Indexed on: 10 Apr '17Published on: 10 Apr '17Published in: Developmental Psychobiology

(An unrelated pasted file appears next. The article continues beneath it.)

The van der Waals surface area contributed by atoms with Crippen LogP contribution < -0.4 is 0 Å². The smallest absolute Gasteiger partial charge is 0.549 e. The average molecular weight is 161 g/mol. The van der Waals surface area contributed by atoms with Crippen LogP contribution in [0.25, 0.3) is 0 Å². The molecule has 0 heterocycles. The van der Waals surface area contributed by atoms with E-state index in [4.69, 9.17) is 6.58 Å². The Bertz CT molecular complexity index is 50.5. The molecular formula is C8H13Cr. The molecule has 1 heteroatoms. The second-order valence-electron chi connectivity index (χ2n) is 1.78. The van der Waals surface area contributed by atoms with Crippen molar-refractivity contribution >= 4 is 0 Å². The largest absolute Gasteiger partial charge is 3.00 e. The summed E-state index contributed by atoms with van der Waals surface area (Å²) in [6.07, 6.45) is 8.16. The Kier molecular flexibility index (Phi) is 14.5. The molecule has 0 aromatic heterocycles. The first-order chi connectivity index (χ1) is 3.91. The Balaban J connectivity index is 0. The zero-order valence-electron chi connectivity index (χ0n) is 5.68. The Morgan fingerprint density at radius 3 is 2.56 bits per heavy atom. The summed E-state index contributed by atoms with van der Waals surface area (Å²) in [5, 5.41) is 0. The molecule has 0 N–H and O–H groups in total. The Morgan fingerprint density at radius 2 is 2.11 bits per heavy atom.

Acoustic features of infant distress vocalizations including latency and rate of emission are used as indices of neurological deficit and integrity in human and rodent neonates. This paper investigates the relationship between temporal characteristics of distress calls, elicited by an isolation stimulus, and indicators of neurobehavioral development over 12 hr postpartum in the neonate lamb. Delayed vocalization initiation was found to be associated with poor locomotor and orientation behavior reflecting the capacity of the lamb to reunite with and follow its dam, and a lowered rate of signal emission following commencement of vocalization. Animals demonstrating delayed vocalization initiation also appeared more likely to be of a birth weight predisposed to fetal distress, and to urinate when exposed to a novel environment. Based on these preliminary studies, we propose that compromised emission of vocal signals is indicative of neurobehavioral deficit in the neonate lamb.